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AEJMC : Expanding Writing Capabilities Via Links

Oh, excellent. I’m blogging this from the AEJMC conference. Even though I can’t get a live connection to the Internet, my Zoundry Blog Writer allows me to at least save everything in blog form, which I can then launch once I get into a wireless zone. I am in a session on Re-Defining Writing: New Models of Journalism Practice.

Brooke Kroeger, left, of New York University is talking about how with linking and link editing we can produce a new effectiveAEJMC Conf Brooke Kroeger.jpge way of producing journalism. Imagine a 400 or 500 word story that via links can provide maps, counter arguments, snippets, whole speeches, original sources etc. She says link editing should be part of the copy editing job. So a little story that any 6th grader can read can also be linked to an extremely sophisticated information base for a more sophisticated reader. With proper editing and presentation, one story can serve a wide variety of editing needs.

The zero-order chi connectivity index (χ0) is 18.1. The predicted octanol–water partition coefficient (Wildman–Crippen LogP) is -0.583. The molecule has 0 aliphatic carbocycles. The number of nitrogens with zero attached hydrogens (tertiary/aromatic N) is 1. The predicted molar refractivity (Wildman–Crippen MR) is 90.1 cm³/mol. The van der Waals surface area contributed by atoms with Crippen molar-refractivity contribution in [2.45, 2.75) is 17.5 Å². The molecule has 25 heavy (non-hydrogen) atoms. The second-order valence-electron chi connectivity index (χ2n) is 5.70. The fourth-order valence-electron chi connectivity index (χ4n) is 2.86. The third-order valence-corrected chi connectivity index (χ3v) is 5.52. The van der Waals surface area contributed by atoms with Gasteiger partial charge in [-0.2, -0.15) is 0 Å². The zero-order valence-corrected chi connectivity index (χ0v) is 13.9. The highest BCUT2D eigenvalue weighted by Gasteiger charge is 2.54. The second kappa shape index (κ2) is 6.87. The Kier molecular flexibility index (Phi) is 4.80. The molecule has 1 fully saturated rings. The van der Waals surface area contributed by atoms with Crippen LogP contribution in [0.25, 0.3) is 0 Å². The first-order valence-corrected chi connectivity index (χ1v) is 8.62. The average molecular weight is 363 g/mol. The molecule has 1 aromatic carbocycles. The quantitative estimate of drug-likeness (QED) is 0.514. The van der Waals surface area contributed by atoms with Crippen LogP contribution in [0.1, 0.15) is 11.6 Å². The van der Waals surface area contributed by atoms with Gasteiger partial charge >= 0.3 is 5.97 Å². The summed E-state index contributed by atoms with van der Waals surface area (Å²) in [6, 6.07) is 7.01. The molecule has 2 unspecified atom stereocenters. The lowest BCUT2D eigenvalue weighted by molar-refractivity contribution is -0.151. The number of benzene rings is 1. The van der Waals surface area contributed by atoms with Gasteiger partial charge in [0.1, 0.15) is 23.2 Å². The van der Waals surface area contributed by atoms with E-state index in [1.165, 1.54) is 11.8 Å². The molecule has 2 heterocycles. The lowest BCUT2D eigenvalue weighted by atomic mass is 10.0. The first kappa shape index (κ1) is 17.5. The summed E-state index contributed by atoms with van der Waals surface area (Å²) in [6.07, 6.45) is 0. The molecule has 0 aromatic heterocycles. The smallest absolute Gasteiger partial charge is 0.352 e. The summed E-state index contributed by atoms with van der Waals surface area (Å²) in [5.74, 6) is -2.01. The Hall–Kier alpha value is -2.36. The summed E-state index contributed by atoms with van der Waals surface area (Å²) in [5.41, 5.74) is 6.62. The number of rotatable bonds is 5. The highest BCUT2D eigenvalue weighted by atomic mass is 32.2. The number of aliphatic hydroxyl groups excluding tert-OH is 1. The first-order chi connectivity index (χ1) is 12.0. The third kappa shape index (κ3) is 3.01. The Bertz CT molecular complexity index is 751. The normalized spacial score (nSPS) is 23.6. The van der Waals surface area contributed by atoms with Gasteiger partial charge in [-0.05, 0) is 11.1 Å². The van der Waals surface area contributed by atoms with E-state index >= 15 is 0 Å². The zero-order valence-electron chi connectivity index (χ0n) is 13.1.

Michele Weldon of Northwestern: Since newspapers get beaten on the news by all the other media, we should change the name from a “newspaper” to the “storypaper.” She thinks the print product will be longer and more narrative in style. Niches rule. For print journalism, they will need very well written stories. She says 73 percent of the 2005 Pulitzer Prizes took a narrative approach. She refers to it as “slow journalism.” A counter movement to the bulleting of stories. She sees more features on the front page. She did research and in 2001 about a third of the front page stories were features, now it is up to 50 percent of the 20 newspapers she studied. News stories are no longer top down, they are bottom up and much more personal.

David Abrahamson of Northwestern we must pursue the analytical scoop, rather than the traditional news scoop. It goes beyond the lead, hook, nut graph, beyond inverted pyramid, while adding a point of view as in long-form writing and the reporter’s hard won “post objective reporting,” which means the reporter can add some of the inside story as seen by him or her.

I like it, but as someone who came up during the new journalism era, the thing that will kill it will be poorly trained editors and reporters who want to do it, but lack both the skills and practice that it necessary to allow this kind of writing to flourish.Three things are needed for narrative stories, excellent reporting, excellent writing techniques and excellent editing.

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